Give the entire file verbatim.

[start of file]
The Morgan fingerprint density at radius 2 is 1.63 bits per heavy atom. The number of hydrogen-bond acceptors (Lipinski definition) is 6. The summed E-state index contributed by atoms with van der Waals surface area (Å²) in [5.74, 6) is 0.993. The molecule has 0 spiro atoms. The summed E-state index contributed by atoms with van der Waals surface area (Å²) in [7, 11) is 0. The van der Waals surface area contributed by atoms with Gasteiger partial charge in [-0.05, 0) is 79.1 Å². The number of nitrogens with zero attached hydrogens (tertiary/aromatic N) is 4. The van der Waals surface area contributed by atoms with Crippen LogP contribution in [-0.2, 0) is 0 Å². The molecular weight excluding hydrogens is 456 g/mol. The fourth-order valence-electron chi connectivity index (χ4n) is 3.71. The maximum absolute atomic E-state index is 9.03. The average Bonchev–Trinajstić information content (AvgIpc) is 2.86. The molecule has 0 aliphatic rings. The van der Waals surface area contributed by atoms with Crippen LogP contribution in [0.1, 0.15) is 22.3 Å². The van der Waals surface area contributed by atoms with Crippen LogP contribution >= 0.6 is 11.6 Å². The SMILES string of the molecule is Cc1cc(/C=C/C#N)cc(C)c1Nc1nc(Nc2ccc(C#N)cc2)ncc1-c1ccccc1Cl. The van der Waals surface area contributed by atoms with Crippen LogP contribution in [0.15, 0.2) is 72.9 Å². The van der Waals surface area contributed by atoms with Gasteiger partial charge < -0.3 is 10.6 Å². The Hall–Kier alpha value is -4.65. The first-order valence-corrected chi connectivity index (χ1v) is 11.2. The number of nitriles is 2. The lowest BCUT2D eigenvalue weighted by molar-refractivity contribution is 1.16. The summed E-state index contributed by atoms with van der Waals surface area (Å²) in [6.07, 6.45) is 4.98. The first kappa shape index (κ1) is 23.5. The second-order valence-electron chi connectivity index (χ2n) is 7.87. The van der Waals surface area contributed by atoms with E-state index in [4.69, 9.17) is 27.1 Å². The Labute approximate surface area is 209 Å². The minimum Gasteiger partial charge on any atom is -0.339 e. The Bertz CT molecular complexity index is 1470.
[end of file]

The Morgan fingerprint density at radius 2 is 1.63 bits per heavy atom. The number of hydrogen-bond acceptors (Lipinski definition) is 6. The summed E-state index contributed by atoms with van der Waals surface area (Å²) in [5.74, 6) is 0.993. The molecule has 0 spiro atoms. The summed E-state index contributed by atoms with van der Waals surface area (Å²) in [7, 11) is 0. The van der Waals surface area contributed by atoms with Gasteiger partial charge in [-0.05, 0) is 79.1 Å². The number of nitrogens with zero attached hydrogens (tertiary/aromatic N) is 4. The van der Waals surface area contributed by atoms with Crippen LogP contribution in [-0.2, 0) is 0 Å². The molecular weight excluding hydrogens is 456 g/mol. The fourth-order valence-electron chi connectivity index (χ4n) is 3.71. The maximum absolute atomic E-state index is 9.03. The average Bonchev–Trinajstić information content (AvgIpc) is 2.86. The molecule has 0 aliphatic rings. The van der Waals surface area contributed by atoms with Crippen LogP contribution in [0.1, 0.15) is 22.3 Å². The van der Waals surface area contributed by atoms with Crippen LogP contribution >= 0.6 is 11.6 Å². The SMILES string of the molecule is Cc1cc(/C=C/C#N)cc(C)c1Nc1nc(Nc2ccc(C#N)cc2)ncc1-c1ccccc1Cl. The van der Waals surface area contributed by atoms with Crippen LogP contribution in [0.15, 0.2) is 72.9 Å². The van der Waals surface area contributed by atoms with Gasteiger partial charge < -0.3 is 10.6 Å². The Hall–Kier alpha value is -4.65. The first-order valence-corrected chi connectivity index (χ1v) is 11.2. The number of nitriles is 2. The lowest BCUT2D eigenvalue weighted by molar-refractivity contribution is 1.16. The summed E-state index contributed by atoms with van der Waals surface area (Å²) in [6.07, 6.45) is 4.98. The first kappa shape index (κ1) is 23.5. The second-order valence-electron chi connectivity index (χ2n) is 7.87. The van der Waals surface area contributed by atoms with E-state index in [4.69, 9.17) is 27.1 Å². The Labute approximate surface area is 209 Å². The minimum Gasteiger partial charge on any atom is -0.339 e. The Bertz CT molecular complexity index is 1470.